3. Do you have a suggestion as to how to combine Lola and Poietes (no, this isn’t a way to get all of my various personalities in check)?
  4. How about the format? Should I change to a different template?
  5. I’m asking about the format as I am considering buying the upgrade for the CSS so that I can personalize the format, change default fonts, colors, etc. Would you recommend doing that, or is my current format readable?
  6. What do you think of my use of quotes?
  7. Are there any topics that you think that I should tackle?
  8. Is there one particular subject that you would like for me to write about in a post?
  9. Should I make my tags more creative?
  10. How do you feel about my use of images?

Bonus question: What was your favorite post and why?

“The only time I know the truth is when it reveals itself at the point of my pen.” ~ Norman Mailer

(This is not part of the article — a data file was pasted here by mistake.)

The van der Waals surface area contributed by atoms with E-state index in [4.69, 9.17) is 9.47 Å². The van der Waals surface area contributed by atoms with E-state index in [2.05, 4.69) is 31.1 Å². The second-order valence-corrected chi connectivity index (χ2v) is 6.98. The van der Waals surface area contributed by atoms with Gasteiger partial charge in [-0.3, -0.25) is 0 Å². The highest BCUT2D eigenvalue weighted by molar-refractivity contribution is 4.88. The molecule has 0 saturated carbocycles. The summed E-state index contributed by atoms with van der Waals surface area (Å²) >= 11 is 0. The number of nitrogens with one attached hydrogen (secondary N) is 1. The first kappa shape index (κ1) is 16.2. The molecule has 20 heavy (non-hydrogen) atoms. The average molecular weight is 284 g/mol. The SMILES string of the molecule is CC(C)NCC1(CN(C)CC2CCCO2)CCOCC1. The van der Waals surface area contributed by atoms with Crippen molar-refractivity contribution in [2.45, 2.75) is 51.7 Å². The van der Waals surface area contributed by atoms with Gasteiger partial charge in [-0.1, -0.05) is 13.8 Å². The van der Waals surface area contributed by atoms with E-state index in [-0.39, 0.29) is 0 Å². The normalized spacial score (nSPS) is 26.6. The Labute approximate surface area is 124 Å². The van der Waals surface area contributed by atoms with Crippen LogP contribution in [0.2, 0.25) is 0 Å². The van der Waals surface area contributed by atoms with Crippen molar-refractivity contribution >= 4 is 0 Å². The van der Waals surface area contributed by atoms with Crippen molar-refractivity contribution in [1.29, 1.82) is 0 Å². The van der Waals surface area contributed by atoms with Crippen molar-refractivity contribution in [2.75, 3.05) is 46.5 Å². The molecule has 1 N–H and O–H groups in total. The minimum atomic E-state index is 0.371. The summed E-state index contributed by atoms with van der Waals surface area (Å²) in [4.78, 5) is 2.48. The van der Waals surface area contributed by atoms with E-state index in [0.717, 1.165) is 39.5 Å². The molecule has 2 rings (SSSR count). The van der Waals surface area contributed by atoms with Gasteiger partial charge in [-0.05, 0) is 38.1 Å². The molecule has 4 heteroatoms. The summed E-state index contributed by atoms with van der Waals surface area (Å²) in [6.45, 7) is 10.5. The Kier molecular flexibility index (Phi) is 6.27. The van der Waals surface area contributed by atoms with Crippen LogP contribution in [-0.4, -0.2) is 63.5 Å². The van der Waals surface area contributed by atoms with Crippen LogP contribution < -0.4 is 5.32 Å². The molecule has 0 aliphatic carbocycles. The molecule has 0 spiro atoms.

Snow on Flowers

To be perfectly honest, though, how this blog looks may seem to be insignificant, but I have found from years of experience that the old maxim content dictates form is actually true.  Those of us who write blogs usually do so because we want to share our thoughts with other people. We want other people to read our words, and if we are fortunate, people make comments about what we have written, which lets us know that someone out there somewhere is reading us.

Yes, the content, the words, are the most important aspect. But if something about the format makes it hard to read the words, then something needs to be altered to remedy that problem. For example, white on black lettering is extremely hard to read. If you believe in color psychology, and I do, red backgrounds appear to be antagonistic. San serif fonts are supposed to be easy to read, but books are never published in san serif fonts. These are all considerations.